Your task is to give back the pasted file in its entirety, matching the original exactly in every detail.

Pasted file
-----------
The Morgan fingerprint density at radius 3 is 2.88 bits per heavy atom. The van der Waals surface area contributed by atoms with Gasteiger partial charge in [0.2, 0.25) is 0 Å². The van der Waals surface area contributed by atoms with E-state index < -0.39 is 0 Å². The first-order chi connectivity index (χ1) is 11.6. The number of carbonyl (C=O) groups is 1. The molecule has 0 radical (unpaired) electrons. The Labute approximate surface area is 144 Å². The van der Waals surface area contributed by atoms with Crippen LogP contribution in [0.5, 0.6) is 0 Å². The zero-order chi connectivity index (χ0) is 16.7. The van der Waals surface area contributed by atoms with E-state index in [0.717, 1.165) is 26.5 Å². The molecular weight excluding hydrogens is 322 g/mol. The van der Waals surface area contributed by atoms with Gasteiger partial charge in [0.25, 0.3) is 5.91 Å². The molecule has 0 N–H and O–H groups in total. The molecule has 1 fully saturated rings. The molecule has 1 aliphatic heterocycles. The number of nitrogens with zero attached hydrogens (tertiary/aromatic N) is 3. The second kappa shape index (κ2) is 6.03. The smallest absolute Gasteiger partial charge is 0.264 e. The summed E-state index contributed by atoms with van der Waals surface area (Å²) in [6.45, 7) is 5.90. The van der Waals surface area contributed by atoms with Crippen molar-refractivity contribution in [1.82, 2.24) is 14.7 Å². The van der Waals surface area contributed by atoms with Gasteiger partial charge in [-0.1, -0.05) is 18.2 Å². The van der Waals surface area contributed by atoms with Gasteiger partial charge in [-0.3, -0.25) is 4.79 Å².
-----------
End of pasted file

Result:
The Morgan fingerprint density at radius 3 is 2.88 bits per heavy atom. The van der Waals surface area contributed by atoms with Gasteiger partial charge in [0.2, 0.25) is 0 Å². The van der Waals surface area contributed by atoms with E-state index < -0.39 is 0 Å². The first-order chi connectivity index (χ1) is 11.6. The number of carbonyl (C=O) groups is 1. The molecule has 0 radical (unpaired) electrons. The Labute approximate surface area is 144 Å². The van der Waals surface area contributed by atoms with Crippen LogP contribution in [0.5, 0.6) is 0 Å². The zero-order chi connectivity index (χ0) is 16.7. The van der Waals surface area contributed by atoms with E-state index in [0.717, 1.165) is 26.5 Å². The molecular weight excluding hydrogens is 322 g/mol. The van der Waals surface area contributed by atoms with Gasteiger partial charge in [0.25, 0.3) is 5.91 Å². The molecule has 0 N–H and O–H groups in total. The molecule has 1 fully saturated rings. The molecule has 1 aliphatic heterocycles. The number of nitrogens with zero attached hydrogens (tertiary/aromatic N) is 3. The second kappa shape index (κ2) is 6.03. The smallest absolute Gasteiger partial charge is 0.264 e. The summed E-state index contributed by atoms with van der Waals surface area (Å²) in [6.45, 7) is 5.90. The van der Waals surface area contributed by atoms with Crippen molar-refractivity contribution in [1.82, 2.24) is 14.7 Å². The van der Waals surface area contributed by atoms with Gasteiger partial charge in [-0.1, -0.05) is 18.2 Å². The van der Waals surface area contributed by atoms with Gasteiger partial charge in [-0.3, -0.25) is 4.79 Å².